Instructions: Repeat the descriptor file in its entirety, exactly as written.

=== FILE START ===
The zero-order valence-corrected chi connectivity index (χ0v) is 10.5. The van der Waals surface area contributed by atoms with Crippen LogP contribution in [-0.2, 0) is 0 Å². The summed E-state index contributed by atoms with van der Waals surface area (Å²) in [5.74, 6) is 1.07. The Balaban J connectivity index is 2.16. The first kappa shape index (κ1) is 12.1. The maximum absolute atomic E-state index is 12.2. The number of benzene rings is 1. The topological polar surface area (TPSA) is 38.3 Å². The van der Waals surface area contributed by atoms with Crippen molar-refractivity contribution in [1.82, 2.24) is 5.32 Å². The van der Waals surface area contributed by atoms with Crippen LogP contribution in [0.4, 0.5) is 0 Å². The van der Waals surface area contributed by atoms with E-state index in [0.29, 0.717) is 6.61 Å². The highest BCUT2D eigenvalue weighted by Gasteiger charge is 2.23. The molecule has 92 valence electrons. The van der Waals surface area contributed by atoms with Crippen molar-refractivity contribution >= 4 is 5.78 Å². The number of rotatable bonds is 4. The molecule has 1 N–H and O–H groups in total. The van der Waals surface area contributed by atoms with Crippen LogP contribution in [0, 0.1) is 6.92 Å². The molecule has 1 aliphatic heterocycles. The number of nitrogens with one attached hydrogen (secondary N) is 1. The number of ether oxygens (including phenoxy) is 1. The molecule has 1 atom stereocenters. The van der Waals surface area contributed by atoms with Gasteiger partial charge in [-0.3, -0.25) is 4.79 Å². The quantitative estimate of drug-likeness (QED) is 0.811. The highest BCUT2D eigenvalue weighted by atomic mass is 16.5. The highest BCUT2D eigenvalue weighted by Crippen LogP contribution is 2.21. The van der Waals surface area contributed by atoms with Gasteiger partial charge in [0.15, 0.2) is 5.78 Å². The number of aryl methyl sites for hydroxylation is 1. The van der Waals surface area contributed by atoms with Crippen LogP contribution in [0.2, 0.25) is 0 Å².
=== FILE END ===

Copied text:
The zero-order valence-corrected chi connectivity index (χ0v) is 10.5. The van der Waals surface area contributed by atoms with Crippen LogP contribution in [-0.2, 0) is 0 Å². The summed E-state index contributed by atoms with van der Waals surface area (Å²) in [5.74, 6) is 1.07. The Balaban J connectivity index is 2.16. The first kappa shape index (κ1) is 12.1. The maximum absolute atomic E-state index is 12.2. The number of benzene rings is 1. The topological polar surface area (TPSA) is 38.3 Å². The van der Waals surface area contributed by atoms with Crippen molar-refractivity contribution in [1.82, 2.24) is 5.32 Å². The van der Waals surface area contributed by atoms with Crippen LogP contribution in [0.4, 0.5) is 0 Å². The van der Waals surface area contributed by atoms with E-state index in [0.29, 0.717) is 6.61 Å². The highest BCUT2D eigenvalue weighted by Gasteiger charge is 2.23. The molecule has 92 valence electrons. The van der Waals surface area contributed by atoms with Crippen molar-refractivity contribution >= 4 is 5.78 Å². The number of rotatable bonds is 4. The molecule has 1 N–H and O–H groups in total. The van der Waals surface area contributed by atoms with Crippen LogP contribution in [0, 0.1) is 6.92 Å². The molecule has 1 aliphatic heterocycles. The number of nitrogens with one attached hydrogen (secondary N) is 1. The number of ether oxygens (including phenoxy) is 1. The molecule has 1 atom stereocenters. The van der Waals surface area contributed by atoms with Gasteiger partial charge in [-0.3, -0.25) is 4.79 Å². The quantitative estimate of drug-likeness (QED) is 0.811. The highest BCUT2D eigenvalue weighted by atomic mass is 16.5. The highest BCUT2D eigenvalue weighted by Crippen LogP contribution is 2.21. The van der Waals surface area contributed by atoms with Gasteiger partial charge in [0.15, 0.2) is 5.78 Å². The number of aryl methyl sites for hydroxylation is 1. The van der Waals surface area contributed by atoms with Crippen LogP contribution in [0.2, 0.25) is 0 Å².